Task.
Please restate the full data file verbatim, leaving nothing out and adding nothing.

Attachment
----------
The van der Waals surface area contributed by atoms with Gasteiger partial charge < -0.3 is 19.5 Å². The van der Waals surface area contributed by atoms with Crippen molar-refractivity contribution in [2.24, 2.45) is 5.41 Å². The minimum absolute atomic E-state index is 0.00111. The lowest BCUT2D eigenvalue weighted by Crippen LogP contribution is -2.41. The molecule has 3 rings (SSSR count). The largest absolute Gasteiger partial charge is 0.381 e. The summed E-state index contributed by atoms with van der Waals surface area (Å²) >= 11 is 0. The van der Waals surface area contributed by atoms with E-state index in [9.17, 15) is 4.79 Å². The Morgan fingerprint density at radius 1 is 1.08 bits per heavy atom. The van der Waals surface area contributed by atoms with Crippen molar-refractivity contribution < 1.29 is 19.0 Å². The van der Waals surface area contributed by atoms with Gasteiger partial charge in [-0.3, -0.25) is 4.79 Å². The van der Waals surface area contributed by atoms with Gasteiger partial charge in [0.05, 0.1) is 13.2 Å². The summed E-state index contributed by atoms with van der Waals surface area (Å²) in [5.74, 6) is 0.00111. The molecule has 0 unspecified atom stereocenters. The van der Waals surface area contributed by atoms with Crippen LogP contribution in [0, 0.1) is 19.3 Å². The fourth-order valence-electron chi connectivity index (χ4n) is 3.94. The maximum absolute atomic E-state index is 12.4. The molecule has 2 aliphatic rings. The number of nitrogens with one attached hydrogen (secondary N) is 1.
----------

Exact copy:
The van der Waals surface area contributed by atoms with Gasteiger partial charge < -0.3 is 19.5 Å². The van der Waals surface area contributed by atoms with Crippen molar-refractivity contribution in [2.24, 2.45) is 5.41 Å². The minimum absolute atomic E-state index is 0.00111. The lowest BCUT2D eigenvalue weighted by Crippen LogP contribution is -2.41. The molecule has 3 rings (SSSR count). The largest absolute Gasteiger partial charge is 0.381 e. The summed E-state index contributed by atoms with van der Waals surface area (Å²) >= 11 is 0. The van der Waals surface area contributed by atoms with E-state index in [9.17, 15) is 4.79 Å². The Morgan fingerprint density at radius 1 is 1.08 bits per heavy atom. The van der Waals surface area contributed by atoms with Crippen molar-refractivity contribution < 1.29 is 19.0 Å². The van der Waals surface area contributed by atoms with Gasteiger partial charge in [-0.3, -0.25) is 4.79 Å². The van der Waals surface area contributed by atoms with Gasteiger partial charge in [0.05, 0.1) is 13.2 Å². The summed E-state index contributed by atoms with van der Waals surface area (Å²) in [5.74, 6) is 0.00111. The molecule has 0 unspecified atom stereocenters. The van der Waals surface area contributed by atoms with Crippen LogP contribution in [0, 0.1) is 19.3 Å². The fourth-order valence-electron chi connectivity index (χ4n) is 3.94. The maximum absolute atomic E-state index is 12.4. The molecule has 2 aliphatic rings. The number of nitrogens with one attached hydrogen (secondary N) is 1.